Interview with The Uni Project

The Uni Project, a winner of the 2013 Innovations in Reading Prize, is a portable reading room for New York City conceived of and run by Leslie and Sam Davol. The Uni provides a new kind of amenity for city residents, while fostering a stronger, more prominent culture of reading and learning at street level. Below is our interview with Leslie Davol, co-founder of The Uni Project.

National Book Foundation: What inspired your Innovations in Reading-winning program?

Leslie Davol: We started sharing books and creating outdoor reading rooms because we love the city. When you walk through different cities, you pick up on different priorities. Are you dodging bicycles or cars? Can you find a place to sit down? Where are the playgrounds? Look closer and you’ll see differences in the prominence of books. At one end of the spectrum, Paris comes to mind—there seems to be a book store every couple of blocks.

New Yorkers love books and reading. They say that education and learning are top priorities for themselves and for their children. But sometimes, the urban environment of New York can make you think that we’re more interested in just about anything else, from cell phones to shoe shopping. The Uni reading room is simply a way to unleash New Yorkers’ passion for reading and learning by using available public space to gather around these activities. It’s a simple but powerful idea, especially in the middle of a city of 8 million potential readers.
NBF: What obstacles or challenges have you encountered along the way?

LD: It isn’t always easy to set up a reading room in a public space. We like to surprise people, amaze them even, by finding ways to put books in places you wouldn’t expect. But we also want people to feel like a reading room in the middle of the city is a feasible, sensible solution that could be an ongoing part of public life. So ideally, our installation should appear dramatic and practical all at once. We’re constantly working on that balance.

NBF: What are the most satisfying aspects of the work your organization does?

LD: Most of our staff and volunteers say the same thing: we love meeting fellow New Yorkers, especially the ones who like books and enjoy public space. The Uni certainly makes it easy to find those folks.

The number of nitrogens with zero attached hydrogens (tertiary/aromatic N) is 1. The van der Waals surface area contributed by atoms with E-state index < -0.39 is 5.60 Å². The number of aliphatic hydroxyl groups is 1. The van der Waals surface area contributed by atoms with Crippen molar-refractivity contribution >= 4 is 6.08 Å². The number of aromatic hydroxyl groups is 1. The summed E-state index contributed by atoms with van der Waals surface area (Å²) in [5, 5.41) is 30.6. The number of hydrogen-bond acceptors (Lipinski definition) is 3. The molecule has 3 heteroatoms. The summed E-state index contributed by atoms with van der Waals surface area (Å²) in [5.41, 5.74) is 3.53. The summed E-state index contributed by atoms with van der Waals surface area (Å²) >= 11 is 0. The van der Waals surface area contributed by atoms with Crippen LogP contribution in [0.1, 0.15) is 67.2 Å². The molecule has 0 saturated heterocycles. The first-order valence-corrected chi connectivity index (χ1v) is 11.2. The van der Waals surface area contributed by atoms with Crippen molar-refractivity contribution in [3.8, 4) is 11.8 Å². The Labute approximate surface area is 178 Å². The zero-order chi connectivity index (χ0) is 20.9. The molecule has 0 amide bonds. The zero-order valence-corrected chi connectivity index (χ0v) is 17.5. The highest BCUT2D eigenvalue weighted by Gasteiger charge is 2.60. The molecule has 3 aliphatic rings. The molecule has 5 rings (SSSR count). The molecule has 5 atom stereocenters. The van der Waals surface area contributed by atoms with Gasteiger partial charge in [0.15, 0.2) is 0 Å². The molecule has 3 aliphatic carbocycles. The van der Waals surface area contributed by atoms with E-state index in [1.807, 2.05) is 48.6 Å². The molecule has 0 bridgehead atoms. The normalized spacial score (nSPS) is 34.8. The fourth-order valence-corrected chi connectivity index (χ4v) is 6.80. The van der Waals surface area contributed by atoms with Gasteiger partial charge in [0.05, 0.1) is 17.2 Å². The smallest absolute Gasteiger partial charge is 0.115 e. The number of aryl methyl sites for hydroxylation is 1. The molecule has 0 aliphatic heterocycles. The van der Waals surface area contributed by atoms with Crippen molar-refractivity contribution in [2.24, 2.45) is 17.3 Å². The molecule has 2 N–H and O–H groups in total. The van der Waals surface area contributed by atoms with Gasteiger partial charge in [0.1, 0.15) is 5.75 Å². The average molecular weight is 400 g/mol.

There are moments when we’re packing up the books when there’s a kid who seems to be more than just disappointed that the day is over. Maybe even distraught. Is this a love of books, or maybe a love of a safe, pleasant place to be? Maybe both. We’ve learned that the Uni can be a haven, a kind of oasis in a very busy and sometimes challenging city.

NBF: How has winning the Innovations in Reading prize affected your organization?

LD: It was great to meet fellow prize winners. We’ve started a collaboration with The Uprise Books Project to bring banned books to NYC streets, for example. Of course, the Prize has also let us share our work with thousands of people who follow the National Book Foundation and the National Book Awards. That has strengthened our own work, opened new opportunities, and hopefully added something back to the book world as well.

NBF: What’s on the horizon for your organization for 2014?

LD: We’ll bring open-air reading rooms to even more spaces in New York City, including special initiatives aimed at plazas and play streets. We’ve also designed new infrastructure—a kind of kit for creating reading rooms—that we’re producing for libraries and other organizations across the country. Just recently, we were brainstorming ideas for curating our collection next year and someone suggested highlighting National Book Award authors when we’re out and about next fall. Good idea. See you on the street!